Arts in New York City: Baruch College, Fall 2008, Professor Roslyn Bernstein
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Dr. Atomic – A Dud

Dr. Atomic

Dr. Atomic

What a dud. If you are going to watch Dr. Atomic, do so because you have an interest in the Manhattan Project; do not watch Dr. Atomic because you had the notion that the visuals were going to blow you away. Yes, certain theatre visual aids were eye opening, like the portrait based cubicle set, but the ending was far too disappointing to justify the hype that is built up leading to the A-bomb explosion.

I can not identify Dr. Atomic’s saving grace, mostly because it has none. The libretto put me to sleep – I missed a quarter of the first act. I am not belittling the history behind the libretto, don’t misunderstand me, but the appeal this piece put forth was inadequate. Much of Oppenheimer’s private life was dragged on. Not until the end of the second act did my interest perk up – it was A-bomb testing time. Even then, the libretto held no fascination to me. A sincere interest in the Project will be your caffeine for the evening.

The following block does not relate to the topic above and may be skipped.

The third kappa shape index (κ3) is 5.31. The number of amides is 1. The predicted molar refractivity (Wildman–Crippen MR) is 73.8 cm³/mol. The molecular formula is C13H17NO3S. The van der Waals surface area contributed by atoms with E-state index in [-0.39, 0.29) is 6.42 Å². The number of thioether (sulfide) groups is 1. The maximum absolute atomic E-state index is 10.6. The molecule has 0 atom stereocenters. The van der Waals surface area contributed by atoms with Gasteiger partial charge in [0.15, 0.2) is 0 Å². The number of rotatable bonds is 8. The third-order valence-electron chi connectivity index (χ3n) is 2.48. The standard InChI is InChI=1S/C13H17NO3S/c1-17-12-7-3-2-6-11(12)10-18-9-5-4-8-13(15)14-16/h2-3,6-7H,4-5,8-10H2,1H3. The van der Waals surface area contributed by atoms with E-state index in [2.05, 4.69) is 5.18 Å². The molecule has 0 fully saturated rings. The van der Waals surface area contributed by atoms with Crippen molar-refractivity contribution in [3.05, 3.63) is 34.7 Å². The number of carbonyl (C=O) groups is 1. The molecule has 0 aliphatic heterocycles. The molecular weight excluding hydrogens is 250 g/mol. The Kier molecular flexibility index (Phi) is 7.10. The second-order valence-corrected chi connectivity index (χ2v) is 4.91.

In addition, much of the singing was very flat. My ears did not agree with John Adam’s vision. His compilation spanned the course of three hours – it was three hours of singing that went all over the place; there was no drama in the music, no “umph” whatsoever. Sound effects were supposed to make up for the three hours, and that too, fell short. My ears were hit at the end with a tremendously loud hum that I associated with the atomic bomb. And that was it. I expected something more from the explosion, like a real explosion for example. Loud humming thrown in with a flash consisted of the A-bomb. What a dud, really.

Being able to hear exactly what the singers were saying while sitting in the back is no easy feat; enunciation was surperb, the singing was not. Going to the opera because of great enunciation is not a good reason unfortunately.